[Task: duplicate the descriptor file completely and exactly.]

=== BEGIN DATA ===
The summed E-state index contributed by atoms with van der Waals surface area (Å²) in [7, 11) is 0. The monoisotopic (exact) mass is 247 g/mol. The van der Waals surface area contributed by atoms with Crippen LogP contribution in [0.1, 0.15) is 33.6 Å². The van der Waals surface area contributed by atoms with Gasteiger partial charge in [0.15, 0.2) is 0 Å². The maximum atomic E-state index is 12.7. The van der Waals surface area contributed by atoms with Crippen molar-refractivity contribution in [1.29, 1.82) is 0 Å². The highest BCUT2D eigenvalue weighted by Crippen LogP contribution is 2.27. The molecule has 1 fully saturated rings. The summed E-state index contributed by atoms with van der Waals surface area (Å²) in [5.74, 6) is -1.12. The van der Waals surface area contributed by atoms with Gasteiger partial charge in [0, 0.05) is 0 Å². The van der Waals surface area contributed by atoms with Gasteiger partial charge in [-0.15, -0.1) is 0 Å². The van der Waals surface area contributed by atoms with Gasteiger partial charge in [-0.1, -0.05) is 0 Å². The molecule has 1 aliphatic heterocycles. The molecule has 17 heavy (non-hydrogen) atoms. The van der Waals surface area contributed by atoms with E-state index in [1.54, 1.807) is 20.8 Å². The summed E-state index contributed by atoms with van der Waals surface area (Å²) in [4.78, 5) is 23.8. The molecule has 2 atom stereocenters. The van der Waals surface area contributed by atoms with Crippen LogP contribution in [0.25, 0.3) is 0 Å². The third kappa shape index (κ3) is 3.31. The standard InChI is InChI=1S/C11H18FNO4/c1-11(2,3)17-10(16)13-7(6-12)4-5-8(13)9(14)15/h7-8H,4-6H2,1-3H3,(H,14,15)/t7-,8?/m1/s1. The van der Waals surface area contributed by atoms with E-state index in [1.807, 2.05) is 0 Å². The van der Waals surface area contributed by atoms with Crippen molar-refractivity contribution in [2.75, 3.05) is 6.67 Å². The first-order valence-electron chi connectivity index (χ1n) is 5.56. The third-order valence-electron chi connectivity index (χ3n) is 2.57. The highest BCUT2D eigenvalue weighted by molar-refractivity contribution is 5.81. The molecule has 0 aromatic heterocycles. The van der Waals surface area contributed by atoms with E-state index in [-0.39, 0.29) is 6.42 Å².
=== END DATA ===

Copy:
The summed E-state index contributed by atoms with van der Waals surface area (Å²) in [7, 11) is 0. The monoisotopic (exact) mass is 247 g/mol. The van der Waals surface area contributed by atoms with Crippen LogP contribution in [0.1, 0.15) is 33.6 Å². The van der Waals surface area contributed by atoms with Gasteiger partial charge in [0.15, 0.2) is 0 Å². The maximum atomic E-state index is 12.7. The van der Waals surface area contributed by atoms with Crippen molar-refractivity contribution in [1.29, 1.82) is 0 Å². The highest BCUT2D eigenvalue weighted by Crippen LogP contribution is 2.27. The molecule has 1 fully saturated rings. The summed E-state index contributed by atoms with van der Waals surface area (Å²) in [5.74, 6) is -1.12. The van der Waals surface area contributed by atoms with Gasteiger partial charge in [0, 0.05) is 0 Å². The van der Waals surface area contributed by atoms with Gasteiger partial charge in [-0.15, -0.1) is 0 Å². The van der Waals surface area contributed by atoms with Gasteiger partial charge in [-0.1, -0.05) is 0 Å². The molecule has 1 aliphatic heterocycles. The molecule has 17 heavy (non-hydrogen) atoms. The van der Waals surface area contributed by atoms with E-state index in [1.54, 1.807) is 20.8 Å². The summed E-state index contributed by atoms with van der Waals surface area (Å²) in [4.78, 5) is 23.8. The molecule has 2 atom stereocenters. The van der Waals surface area contributed by atoms with Crippen LogP contribution in [0.25, 0.3) is 0 Å². The third kappa shape index (κ3) is 3.31. The standard InChI is InChI=1S/C11H18FNO4/c1-11(2,3)17-10(16)13-7(6-12)4-5-8(13)9(14)15/h7-8H,4-6H2,1-3H3,(H,14,15)/t7-,8?/m1/s1. The van der Waals surface area contributed by atoms with E-state index in [1.807, 2.05) is 0 Å². The van der Waals surface area contributed by atoms with Crippen molar-refractivity contribution in [2.75, 3.05) is 6.67 Å². The first-order valence-electron chi connectivity index (χ1n) is 5.56. The third-order valence-electron chi connectivity index (χ3n) is 2.57. The highest BCUT2D eigenvalue weighted by molar-refractivity contribution is 5.81. The molecule has 0 aromatic heterocycles. The van der Waals surface area contributed by atoms with E-state index in [-0.39, 0.29) is 6.42 Å².